Closure of the Royal Commission starts next chapter in the battle against child sexual abuse

image of a boy with his hand up against a pane of glassAs the Royal Commission into Institutional Responses to Child Sexual Abuse hands down its final report, Professor Leah Bromfield, who led its research program of over 100 projects, recognizes that the Commission’s important work came about as a consequence of the bravery and advocacy of survivors of abuse in Australian Institutions, but says Australia can now not afford to be complacent.

Co-director of the Australian Centre for Child Protection (ACCP) at UniSA, Prof Bromfield commented as the five-year commission wound up after considering evidence from more than 8000 private sessions relating to more than 4000 organisations.

“The way we respond to and implement the Royal Commission’s recommendations for a National Redress scheme will be of critical significance to the success of the Royal Commission in ensuring Australia truly recognises the great wrong that was enabled and perpetrated against its children,” Prof Bromfield says.

“Institutional abuse is not simply a historical issue.

“Children continue to be harmed today in institutions which are designed to care for them.

“If we are to prevent future generations of children experiencing the devastation of abuse, we must heed the Royal Commission’s recommendations regarding prevention.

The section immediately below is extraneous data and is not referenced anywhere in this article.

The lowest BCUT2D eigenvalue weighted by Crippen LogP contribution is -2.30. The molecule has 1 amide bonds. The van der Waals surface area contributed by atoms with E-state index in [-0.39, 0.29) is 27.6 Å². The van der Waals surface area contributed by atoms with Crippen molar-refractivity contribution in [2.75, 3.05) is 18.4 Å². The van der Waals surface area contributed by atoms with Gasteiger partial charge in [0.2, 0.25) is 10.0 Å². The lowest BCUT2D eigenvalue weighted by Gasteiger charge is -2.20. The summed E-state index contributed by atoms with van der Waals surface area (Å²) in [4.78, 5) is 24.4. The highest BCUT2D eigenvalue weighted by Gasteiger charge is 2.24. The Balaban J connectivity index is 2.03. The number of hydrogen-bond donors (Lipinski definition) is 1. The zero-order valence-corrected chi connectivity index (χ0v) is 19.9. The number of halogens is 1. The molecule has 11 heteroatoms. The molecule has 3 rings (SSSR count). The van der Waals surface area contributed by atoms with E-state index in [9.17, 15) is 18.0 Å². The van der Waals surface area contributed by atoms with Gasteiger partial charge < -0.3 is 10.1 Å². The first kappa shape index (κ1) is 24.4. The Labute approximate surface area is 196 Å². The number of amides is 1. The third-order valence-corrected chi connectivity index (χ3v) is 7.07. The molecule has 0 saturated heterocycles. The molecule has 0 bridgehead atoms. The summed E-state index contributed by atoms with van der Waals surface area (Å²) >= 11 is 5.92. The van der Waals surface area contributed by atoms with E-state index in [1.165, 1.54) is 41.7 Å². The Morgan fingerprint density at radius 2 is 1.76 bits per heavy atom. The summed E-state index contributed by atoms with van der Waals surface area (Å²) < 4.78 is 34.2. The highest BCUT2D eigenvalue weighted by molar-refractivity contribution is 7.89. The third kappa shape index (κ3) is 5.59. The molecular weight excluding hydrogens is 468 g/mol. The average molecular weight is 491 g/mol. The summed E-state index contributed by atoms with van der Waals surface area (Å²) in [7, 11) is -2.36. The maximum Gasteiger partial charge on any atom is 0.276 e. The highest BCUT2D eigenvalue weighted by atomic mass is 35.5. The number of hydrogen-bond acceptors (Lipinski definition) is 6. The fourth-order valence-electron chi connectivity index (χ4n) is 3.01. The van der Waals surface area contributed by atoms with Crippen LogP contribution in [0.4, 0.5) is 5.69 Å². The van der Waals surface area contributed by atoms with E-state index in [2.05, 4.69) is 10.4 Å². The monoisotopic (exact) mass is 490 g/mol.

“While the Commission has shone a light on a dark aspect of Australia that needed to be brought into the open,” Prof Bromfield says, “its success will be measured by its impact.”

The ACCP contributed to the significant research legacy of the Royal Commission into Institutional Responses to Child Sexual Abuse.

“The Royal Commission’s research agenda was extensive and high quality and has made a significant contribution to the international evidence base, informing the prevention and response to child sexual abuse,” she says.

“The research program showed however that significant research gaps remain and it is important that we continue to work to overcome these.

“A particular priority is a national prevalence study.

“Without a national study into the prevalence of child maltreatment, there is no reliable way of monitoring the current extent of child abuse, or whether the implementation of recommandations and reforms are successful in reducing harms to children.”

Contact for interviews: Professor Leah Bromfield +61 8 8302 2924

Media contact: Michele Nardelli +61 418823673

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